Gig review: John Bramwell at Metronome

Words: Lawrence Poole
Photos: Stephanie Webb
Saturday 11 May 2024
reading time: min, words

From Johnny Dangerously to the Full Harmonic Trio: it’s been quite the career arc for Hyde’s John Bramwell. The 59-year-old has come a long way since his days as a solo performer on Saturday morning Granada TV alongside the likes of Caroline Aherne. We went down to Metronome to immerse ourselves in the music...

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John's ardent fanbase, who have followed him since he found his feet with the much-loved and respected, I Am Kloot, in the late 1990s, are out in force here tonight. 

For the first numbers we are treated to Bramwell as a solo artist, the warmth of his voice filling the auditorium like a soothing balm on beautiful numbers like The Great Escape (which featured heavily in underrated Manchester sitcom, Early Doors). 

Yet when one becomes three with the arrival of guitarist and bassist Dave Fidler and synth and steel-pedal guitarist Adrain Gautry, it’s not just the numbers that have swelled such is the injection of multi-layered harmony on the aching Leave No Traces from new album, The Light Fantastic.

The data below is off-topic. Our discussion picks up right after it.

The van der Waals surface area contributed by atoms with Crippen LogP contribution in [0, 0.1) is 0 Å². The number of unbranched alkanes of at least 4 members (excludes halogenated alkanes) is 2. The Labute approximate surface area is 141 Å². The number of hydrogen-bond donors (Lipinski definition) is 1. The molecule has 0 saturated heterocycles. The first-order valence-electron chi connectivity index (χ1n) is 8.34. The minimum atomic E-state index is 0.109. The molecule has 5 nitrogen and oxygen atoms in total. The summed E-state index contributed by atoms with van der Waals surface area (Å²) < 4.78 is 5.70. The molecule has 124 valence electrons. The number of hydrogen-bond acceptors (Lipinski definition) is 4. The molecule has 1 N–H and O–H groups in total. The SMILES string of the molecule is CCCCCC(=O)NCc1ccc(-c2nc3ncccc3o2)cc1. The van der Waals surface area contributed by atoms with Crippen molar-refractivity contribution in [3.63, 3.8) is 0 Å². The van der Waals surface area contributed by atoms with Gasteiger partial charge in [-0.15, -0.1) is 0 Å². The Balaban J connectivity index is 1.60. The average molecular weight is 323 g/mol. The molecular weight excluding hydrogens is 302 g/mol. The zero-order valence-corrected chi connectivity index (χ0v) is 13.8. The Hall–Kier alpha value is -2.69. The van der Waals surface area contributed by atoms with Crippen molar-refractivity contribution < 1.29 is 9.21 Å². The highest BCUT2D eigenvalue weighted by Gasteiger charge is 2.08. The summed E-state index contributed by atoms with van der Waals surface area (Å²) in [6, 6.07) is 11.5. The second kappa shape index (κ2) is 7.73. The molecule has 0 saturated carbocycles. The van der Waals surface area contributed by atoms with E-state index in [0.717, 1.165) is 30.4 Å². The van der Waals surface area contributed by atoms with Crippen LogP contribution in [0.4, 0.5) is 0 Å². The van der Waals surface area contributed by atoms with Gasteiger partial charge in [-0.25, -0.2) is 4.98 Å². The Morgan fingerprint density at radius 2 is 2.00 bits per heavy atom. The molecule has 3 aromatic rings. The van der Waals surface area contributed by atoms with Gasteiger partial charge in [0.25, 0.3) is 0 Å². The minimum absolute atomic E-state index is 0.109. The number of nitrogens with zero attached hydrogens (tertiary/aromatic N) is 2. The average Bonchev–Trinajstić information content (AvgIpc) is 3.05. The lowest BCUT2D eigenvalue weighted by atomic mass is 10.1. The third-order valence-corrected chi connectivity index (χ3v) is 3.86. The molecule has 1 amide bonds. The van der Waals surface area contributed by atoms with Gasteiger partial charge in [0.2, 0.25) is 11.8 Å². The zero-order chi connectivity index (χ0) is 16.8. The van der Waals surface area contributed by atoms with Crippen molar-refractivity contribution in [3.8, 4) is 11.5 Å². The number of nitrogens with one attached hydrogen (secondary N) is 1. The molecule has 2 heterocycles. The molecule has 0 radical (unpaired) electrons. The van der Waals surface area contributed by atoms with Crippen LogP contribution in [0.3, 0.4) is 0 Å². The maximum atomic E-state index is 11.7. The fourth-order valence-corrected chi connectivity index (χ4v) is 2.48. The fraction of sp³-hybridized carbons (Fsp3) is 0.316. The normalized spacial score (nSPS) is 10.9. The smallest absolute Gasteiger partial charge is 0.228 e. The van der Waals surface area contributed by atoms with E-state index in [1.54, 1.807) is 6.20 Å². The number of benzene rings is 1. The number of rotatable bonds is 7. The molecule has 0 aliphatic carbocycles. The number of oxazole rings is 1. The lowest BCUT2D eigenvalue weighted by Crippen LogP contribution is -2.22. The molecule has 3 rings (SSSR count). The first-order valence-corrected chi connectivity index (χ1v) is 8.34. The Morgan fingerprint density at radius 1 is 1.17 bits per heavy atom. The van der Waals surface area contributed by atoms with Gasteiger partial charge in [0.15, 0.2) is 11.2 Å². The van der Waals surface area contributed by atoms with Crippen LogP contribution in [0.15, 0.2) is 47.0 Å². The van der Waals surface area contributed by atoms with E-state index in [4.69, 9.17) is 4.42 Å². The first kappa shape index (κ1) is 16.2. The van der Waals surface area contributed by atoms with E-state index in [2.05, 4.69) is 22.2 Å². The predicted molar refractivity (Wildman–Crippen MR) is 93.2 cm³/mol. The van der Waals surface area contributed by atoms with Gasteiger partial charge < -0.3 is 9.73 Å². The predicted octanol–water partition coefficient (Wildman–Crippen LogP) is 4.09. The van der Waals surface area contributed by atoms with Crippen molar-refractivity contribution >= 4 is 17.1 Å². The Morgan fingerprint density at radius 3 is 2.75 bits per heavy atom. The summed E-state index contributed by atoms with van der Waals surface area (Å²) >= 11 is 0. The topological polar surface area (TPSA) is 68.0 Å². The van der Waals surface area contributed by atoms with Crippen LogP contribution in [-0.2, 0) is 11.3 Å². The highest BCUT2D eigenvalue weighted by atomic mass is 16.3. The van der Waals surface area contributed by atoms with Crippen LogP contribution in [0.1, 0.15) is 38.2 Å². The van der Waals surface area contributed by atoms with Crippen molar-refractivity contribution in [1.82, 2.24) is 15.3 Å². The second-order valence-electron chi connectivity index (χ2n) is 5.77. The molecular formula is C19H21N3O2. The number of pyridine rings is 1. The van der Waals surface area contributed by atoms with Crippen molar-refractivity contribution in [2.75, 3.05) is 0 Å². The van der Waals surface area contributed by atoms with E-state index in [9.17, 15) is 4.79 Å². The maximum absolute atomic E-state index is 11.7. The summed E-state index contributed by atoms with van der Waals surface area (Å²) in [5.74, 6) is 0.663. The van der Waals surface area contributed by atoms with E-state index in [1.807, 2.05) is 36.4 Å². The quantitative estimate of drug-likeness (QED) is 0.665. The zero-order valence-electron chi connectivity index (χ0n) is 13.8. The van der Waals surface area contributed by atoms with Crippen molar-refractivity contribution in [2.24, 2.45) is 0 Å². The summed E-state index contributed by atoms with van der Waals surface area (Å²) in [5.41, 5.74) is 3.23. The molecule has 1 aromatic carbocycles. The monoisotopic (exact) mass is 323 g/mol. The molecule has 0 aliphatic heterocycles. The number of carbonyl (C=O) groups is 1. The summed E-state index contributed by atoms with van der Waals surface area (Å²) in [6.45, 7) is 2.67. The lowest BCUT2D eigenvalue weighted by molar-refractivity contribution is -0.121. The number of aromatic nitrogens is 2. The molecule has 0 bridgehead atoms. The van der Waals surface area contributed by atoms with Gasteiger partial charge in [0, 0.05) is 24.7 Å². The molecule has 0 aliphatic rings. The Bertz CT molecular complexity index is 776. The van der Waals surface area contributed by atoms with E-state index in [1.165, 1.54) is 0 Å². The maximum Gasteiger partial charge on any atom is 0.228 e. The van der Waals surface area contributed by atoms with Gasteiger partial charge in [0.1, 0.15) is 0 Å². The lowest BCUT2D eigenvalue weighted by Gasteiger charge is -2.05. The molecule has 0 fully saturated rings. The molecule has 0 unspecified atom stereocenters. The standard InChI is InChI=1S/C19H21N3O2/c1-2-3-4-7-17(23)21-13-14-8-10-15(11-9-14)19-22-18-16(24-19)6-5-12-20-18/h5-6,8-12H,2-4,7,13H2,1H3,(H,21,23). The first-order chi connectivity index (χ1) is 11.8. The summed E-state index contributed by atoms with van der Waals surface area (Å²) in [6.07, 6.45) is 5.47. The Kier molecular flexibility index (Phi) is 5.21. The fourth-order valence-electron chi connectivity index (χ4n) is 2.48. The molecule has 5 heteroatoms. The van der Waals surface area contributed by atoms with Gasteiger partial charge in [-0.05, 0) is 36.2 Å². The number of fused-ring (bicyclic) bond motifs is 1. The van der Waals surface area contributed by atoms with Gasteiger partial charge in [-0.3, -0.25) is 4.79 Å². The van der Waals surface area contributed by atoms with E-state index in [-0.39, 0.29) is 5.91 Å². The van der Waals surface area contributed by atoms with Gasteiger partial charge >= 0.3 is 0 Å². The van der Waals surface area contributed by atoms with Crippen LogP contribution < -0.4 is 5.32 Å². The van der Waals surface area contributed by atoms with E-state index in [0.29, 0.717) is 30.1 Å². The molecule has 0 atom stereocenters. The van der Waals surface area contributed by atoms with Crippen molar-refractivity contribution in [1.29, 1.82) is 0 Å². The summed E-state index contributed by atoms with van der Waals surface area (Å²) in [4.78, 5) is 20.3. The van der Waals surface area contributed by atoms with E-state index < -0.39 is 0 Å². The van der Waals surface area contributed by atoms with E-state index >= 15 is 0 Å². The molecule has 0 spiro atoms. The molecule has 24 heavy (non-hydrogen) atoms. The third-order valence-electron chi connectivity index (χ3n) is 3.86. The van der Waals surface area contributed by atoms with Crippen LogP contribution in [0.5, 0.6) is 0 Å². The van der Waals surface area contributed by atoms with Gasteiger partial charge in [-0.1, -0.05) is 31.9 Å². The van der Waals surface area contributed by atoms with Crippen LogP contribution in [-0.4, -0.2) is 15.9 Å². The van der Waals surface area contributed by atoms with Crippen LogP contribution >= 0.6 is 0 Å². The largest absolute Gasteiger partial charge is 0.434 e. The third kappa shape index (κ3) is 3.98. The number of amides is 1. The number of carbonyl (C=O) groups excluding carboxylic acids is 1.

Now sporting a shock of Gandalf-esque white hair, Bramwell is excellent company, his easy-going confidence enabling back-and-forth repartee between guitar tuning. He gently ribs ticket-holders as they go to and from the bar and toilets, but have the reverence for his work to not return to their seats mid-number, like cricket fans waiting behind the rope for the over to finish. 

Perched on his ‘Val Doonican’ bar stool, his tongue-in-cheek patter belies his dextrous guitar playing. 86TVs (now the name of an excellent new group featuring members of The Maccabees), is wonderful, while the sumptuous Northern Skies causes harmonies to flood organically - and quite joyously - through the crowd too. 

By the time another standout moment from his cannon, Proof, is aired, it feels like our collective souls have received a welcomed MOT. 

Years and friends may come and go (there’s a lovely tribute to Elbow’s Seldom Seen Kid, the late Bryan Glancy), but there is, as Bramwell shows, always the music.

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